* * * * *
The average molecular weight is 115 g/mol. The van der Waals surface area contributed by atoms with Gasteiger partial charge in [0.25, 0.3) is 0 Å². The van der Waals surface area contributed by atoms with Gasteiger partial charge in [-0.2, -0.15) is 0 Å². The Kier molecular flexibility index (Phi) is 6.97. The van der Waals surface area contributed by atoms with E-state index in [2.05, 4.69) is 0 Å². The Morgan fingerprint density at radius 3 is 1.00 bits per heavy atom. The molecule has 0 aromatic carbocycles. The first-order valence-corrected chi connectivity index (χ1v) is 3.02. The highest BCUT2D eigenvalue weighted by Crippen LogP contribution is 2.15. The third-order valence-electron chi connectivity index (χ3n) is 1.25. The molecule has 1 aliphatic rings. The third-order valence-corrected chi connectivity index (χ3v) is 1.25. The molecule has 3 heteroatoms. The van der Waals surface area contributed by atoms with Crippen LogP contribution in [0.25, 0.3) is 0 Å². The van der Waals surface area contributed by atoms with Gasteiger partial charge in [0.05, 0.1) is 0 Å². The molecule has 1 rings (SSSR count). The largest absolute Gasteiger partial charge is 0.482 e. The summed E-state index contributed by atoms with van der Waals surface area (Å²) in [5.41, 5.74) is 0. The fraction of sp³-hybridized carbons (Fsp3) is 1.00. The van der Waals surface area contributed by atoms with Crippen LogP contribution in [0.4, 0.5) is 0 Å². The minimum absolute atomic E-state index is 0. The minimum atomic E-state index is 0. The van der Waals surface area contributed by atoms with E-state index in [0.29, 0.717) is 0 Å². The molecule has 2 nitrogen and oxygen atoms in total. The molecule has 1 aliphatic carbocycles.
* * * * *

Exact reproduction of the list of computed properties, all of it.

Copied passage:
The average molecular weight is 115 g/mol. The van der Waals surface area contributed by atoms with Gasteiger partial charge in [0.25, 0.3) is 0 Å². The van der Waals surface area contributed by atoms with Gasteiger partial charge in [-0.2, -0.15) is 0 Å². The Kier molecular flexibility index (Phi) is 6.97. The van der Waals surface area contributed by atoms with E-state index in [2.05, 4.69) is 0 Å². The Morgan fingerprint density at radius 3 is 1.00 bits per heavy atom. The molecule has 0 aromatic carbocycles. The first-order valence-corrected chi connectivity index (χ1v) is 3.02. The highest BCUT2D eigenvalue weighted by Crippen LogP contribution is 2.15. The third-order valence-electron chi connectivity index (χ3n) is 1.25. The molecule has 1 aliphatic rings. The third-order valence-corrected chi connectivity index (χ3v) is 1.25. The molecule has 3 heteroatoms. The van der Waals surface area contributed by atoms with Crippen LogP contribution in [0.25, 0.3) is 0 Å². The van der Waals surface area contributed by atoms with Gasteiger partial charge in [0.05, 0.1) is 0 Å². The molecule has 1 rings (SSSR count). The largest absolute Gasteiger partial charge is 0.482 e. The summed E-state index contributed by atoms with van der Waals surface area (Å²) in [5.41, 5.74) is 0. The fraction of sp³-hybridized carbons (Fsp3) is 1.00. The van der Waals surface area contributed by atoms with Crippen LogP contribution in [0.4, 0.5) is 0 Å². The minimum absolute atomic E-state index is 0. The minimum atomic E-state index is 0. The van der Waals surface area contributed by atoms with E-state index in [0.29, 0.717) is 0 Å². The molecule has 2 nitrogen and oxygen atoms in total. The molecule has 1 aliphatic carbocycles.